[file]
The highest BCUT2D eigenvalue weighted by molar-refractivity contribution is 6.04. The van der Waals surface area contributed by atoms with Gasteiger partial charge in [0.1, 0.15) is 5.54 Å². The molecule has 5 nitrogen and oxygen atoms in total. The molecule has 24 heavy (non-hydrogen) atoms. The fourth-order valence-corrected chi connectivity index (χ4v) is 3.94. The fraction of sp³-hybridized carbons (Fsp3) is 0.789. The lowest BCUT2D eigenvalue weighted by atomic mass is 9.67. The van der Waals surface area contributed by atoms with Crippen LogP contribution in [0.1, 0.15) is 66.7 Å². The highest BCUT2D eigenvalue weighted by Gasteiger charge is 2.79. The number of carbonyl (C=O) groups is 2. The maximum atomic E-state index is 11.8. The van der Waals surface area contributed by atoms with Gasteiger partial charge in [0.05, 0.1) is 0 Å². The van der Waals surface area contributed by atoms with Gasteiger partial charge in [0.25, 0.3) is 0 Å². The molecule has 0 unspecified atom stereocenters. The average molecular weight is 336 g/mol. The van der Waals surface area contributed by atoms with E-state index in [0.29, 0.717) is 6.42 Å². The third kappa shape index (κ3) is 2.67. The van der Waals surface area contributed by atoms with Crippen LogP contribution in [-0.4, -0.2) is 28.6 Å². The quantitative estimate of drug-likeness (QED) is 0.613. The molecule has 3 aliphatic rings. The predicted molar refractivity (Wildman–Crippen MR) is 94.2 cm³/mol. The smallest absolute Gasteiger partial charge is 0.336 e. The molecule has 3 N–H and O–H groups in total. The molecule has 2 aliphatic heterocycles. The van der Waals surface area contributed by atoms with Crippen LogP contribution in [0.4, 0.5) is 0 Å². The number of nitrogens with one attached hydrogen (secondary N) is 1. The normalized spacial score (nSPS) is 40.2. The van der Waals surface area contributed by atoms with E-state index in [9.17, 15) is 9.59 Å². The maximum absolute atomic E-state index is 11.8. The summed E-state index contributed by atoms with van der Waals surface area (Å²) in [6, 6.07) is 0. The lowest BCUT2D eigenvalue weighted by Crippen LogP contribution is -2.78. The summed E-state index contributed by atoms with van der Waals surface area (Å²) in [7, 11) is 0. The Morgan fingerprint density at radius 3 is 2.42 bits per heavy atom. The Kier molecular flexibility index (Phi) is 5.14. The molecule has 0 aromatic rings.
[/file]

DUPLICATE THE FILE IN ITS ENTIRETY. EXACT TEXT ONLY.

The highest BCUT2D eigenvalue weighted by molar-refractivity contribution is 6.04. The van der Waals surface area contributed by atoms with Gasteiger partial charge in [0.1, 0.15) is 5.54 Å². The molecule has 5 nitrogen and oxygen atoms in total. The molecule has 24 heavy (non-hydrogen) atoms. The fourth-order valence-corrected chi connectivity index (χ4v) is 3.94. The fraction of sp³-hybridized carbons (Fsp3) is 0.789. The lowest BCUT2D eigenvalue weighted by atomic mass is 9.67. The van der Waals surface area contributed by atoms with Crippen LogP contribution in [0.1, 0.15) is 66.7 Å². The highest BCUT2D eigenvalue weighted by Gasteiger charge is 2.79. The number of carbonyl (C=O) groups is 2. The maximum atomic E-state index is 11.8. The van der Waals surface area contributed by atoms with Gasteiger partial charge in [0.05, 0.1) is 0 Å². The van der Waals surface area contributed by atoms with Gasteiger partial charge in [0.25, 0.3) is 0 Å². The molecule has 0 unspecified atom stereocenters. The average molecular weight is 336 g/mol. The van der Waals surface area contributed by atoms with E-state index in [0.29, 0.717) is 6.42 Å². The third kappa shape index (κ3) is 2.67. The van der Waals surface area contributed by atoms with Crippen LogP contribution in [-0.4, -0.2) is 28.6 Å². The quantitative estimate of drug-likeness (QED) is 0.613. The molecule has 3 aliphatic rings. The predicted molar refractivity (Wildman–Crippen MR) is 94.2 cm³/mol. The smallest absolute Gasteiger partial charge is 0.336 e. The molecule has 3 N–H and O–H groups in total. The molecule has 2 aliphatic heterocycles. The van der Waals surface area contributed by atoms with Crippen LogP contribution in [0.4, 0.5) is 0 Å². The number of nitrogens with one attached hydrogen (secondary N) is 1. The normalized spacial score (nSPS) is 40.2. The van der Waals surface area contributed by atoms with E-state index in [9.17, 15) is 9.59 Å². The maximum absolute atomic E-state index is 11.8. The summed E-state index contributed by atoms with van der Waals surface area (Å²) in [6, 6.07) is 0. The lowest BCUT2D eigenvalue weighted by Crippen LogP contribution is -2.78. The summed E-state index contributed by atoms with van der Waals surface area (Å²) in [7, 11) is 0. The Morgan fingerprint density at radius 3 is 2.42 bits per heavy atom. The Kier molecular flexibility index (Phi) is 5.14. The molecule has 0 aromatic rings.